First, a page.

Shatirashvili pointed out that the lack of a clearly thought through concept has been one of the hallmarks of political life in Georgia over the past 10 years. He and Sakvarelidze agreed that the Georgian leadership's policies are reactive and not pro-active. Shatirashvili added that one aspect of the intellectual deficit is that political thought focuses primarily on false historical comparisons rather than pure analysis of the current situation. That orientation towards the past, rather than the future, he concluded, is "fatal."
Developing the idea that the present leadership's policies are reactive, Sakvarelidze said he has impression that reforms as currently implemented in Georgia arose as a reaction either to various external pressures from IMF and World Bank, or to events in Russia, rather than in response to a domestic need for development and change. Shatirashvili provoked spontaneous laughter from his fellow discussants by comparing the Georgian body politic to an "amoeba" that exists in a permanent "sleep-like state" and only reacts to external stimuli.
Arguing that Georgia must abandon that passivity or risk being branded "a banana republic," Sakvarelidze suggested that a solution to the present inertia in the reform process does not depend so much on the political will of Georgian leadership, but that what is needed is for those members of Georgian middle class business community who are impatient to operate in normal civilized business conditions to take the initiative and create a political force that will in turn create "a new Georgia." "Without such an alliance, just waiting for new political initiatives, any progress is unrealistic," he said. (Somewhat surprisingly, neither participant referred in this context to the opposition parliament faction "Industry Will Save Georgia," whose recent legislative initiative to introduce a tax code that would alleviate the tax burden on small businesses was defeated.)
Shatirashvili agreed with that prognosis, but stressed that it is important that the "moving force" behind this new alliance should be the middle class, rather than a Georgian counterpart to Russia's infamous oligarchs. He called for an alliance between the middle-class intelligentsia and the middle-class business community, who together would draft a new reform program and then set about implementing it. Such an alliance, the discussants concluded, would demonstrate to the present leadership that it does not have a monopoly on the reform process, and might even galvanize it into greater activity. (Liz Fuller)
Observers Anticipate Disintegration of Armenian Parliament Majority Bloc. Many political analysts in Yerevan believe that it is now only a matter of time before the People's Party of Armenia (HZhK) quits the majority Miasnutiun parliament faction to register its displeasure with the policies of Andranik Markarian's government. Markarian is a member of the Republican Party of Armenia (HHK), the other member of Miasnutiun. Each of the two parties has accused the other of betraying the joint program on which the alliance was elected to parliament in May 1999.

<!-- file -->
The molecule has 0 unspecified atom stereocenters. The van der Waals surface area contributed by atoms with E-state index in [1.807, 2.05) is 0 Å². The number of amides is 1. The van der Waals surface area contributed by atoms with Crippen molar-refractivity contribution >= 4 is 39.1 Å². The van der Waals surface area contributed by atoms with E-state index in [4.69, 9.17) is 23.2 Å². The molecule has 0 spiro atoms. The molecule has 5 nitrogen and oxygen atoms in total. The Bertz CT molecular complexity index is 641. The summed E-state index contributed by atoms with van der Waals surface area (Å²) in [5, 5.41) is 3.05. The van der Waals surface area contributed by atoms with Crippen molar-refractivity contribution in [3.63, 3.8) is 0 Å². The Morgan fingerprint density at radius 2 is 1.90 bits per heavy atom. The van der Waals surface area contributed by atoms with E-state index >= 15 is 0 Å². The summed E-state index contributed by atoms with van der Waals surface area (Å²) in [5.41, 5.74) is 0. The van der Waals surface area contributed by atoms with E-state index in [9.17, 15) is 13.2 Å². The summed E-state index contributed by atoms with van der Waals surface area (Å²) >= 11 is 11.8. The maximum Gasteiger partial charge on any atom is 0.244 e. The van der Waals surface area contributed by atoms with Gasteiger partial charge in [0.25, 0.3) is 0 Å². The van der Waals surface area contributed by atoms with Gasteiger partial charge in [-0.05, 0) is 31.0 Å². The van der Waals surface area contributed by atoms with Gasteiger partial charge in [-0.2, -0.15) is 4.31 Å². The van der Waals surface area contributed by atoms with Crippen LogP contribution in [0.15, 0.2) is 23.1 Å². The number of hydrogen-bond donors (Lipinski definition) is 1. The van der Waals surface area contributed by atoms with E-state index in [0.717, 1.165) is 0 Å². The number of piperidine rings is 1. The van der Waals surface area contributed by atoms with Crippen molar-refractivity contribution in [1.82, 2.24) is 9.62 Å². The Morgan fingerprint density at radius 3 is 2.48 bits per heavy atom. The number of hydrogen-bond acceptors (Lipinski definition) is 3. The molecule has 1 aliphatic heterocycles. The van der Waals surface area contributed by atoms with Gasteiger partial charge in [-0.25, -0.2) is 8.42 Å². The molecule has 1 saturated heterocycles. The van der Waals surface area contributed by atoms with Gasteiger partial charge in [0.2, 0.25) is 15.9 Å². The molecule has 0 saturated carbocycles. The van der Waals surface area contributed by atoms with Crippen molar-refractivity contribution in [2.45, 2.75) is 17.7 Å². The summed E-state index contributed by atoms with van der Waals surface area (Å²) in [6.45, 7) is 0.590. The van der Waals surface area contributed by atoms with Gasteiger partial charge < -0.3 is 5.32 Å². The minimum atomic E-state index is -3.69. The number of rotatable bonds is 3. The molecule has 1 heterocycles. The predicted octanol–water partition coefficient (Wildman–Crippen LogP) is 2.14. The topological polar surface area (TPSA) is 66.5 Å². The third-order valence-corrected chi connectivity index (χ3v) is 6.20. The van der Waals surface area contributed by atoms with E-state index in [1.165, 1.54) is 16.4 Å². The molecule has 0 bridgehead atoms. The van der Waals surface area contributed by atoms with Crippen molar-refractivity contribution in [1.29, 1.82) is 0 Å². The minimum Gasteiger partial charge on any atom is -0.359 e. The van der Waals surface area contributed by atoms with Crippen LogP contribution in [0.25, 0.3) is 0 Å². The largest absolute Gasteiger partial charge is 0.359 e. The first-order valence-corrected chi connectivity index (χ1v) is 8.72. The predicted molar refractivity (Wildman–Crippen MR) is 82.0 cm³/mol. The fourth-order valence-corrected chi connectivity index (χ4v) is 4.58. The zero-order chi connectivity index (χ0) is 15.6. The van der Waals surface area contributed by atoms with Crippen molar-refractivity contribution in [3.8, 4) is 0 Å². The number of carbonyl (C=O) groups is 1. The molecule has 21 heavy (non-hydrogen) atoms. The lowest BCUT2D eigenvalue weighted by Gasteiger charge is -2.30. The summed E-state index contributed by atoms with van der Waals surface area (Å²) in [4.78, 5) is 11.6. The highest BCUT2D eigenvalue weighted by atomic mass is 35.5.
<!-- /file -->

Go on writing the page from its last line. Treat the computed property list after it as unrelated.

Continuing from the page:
True, HZhK leader Stepan Demirchian, the younger son of the party's founder Karen (one of the victims of the 27 October parliament shootings) went on record earlier this week as denying that his party will quit Miasnutiun. "The HZhK is a cooperative force willing to negotiate [with other parties] over certain principles and concrete issues. But we don't intend to run from one bloc to another," he told RFE/RL's Yerevan bureau on 22 August. But notwithstanding that disclaimer, Markarian the following day hinted to journalists that he may fire more HZhK supporters from their government posts. He said that "Unfortunately some of the political forces [that joined forces to form the current cabinet last May] have not clearly accomplished the tasks we agreed on straight from the beginning. In view of that there may arise the necessity to treat their representatives [in the government] in a corresponding manner as was the case during the dismissal of some deputy ministers."
Three deputy ministers who are members of, or closely aligned with, the HZhK have lost their jobs this month in a purge which Demirchian termed "unacceptable" and other members of his party have claimed constitutes political persecution. Markarian on 23 August shrugged off those allegations. At the same time, he registered annoyance that Demirchian had not consulted with his HHK partner in Miasnutiun before embarking on consultations with Artashes Geghamian, the leader of the nationalist Right and Accord parliament bloc.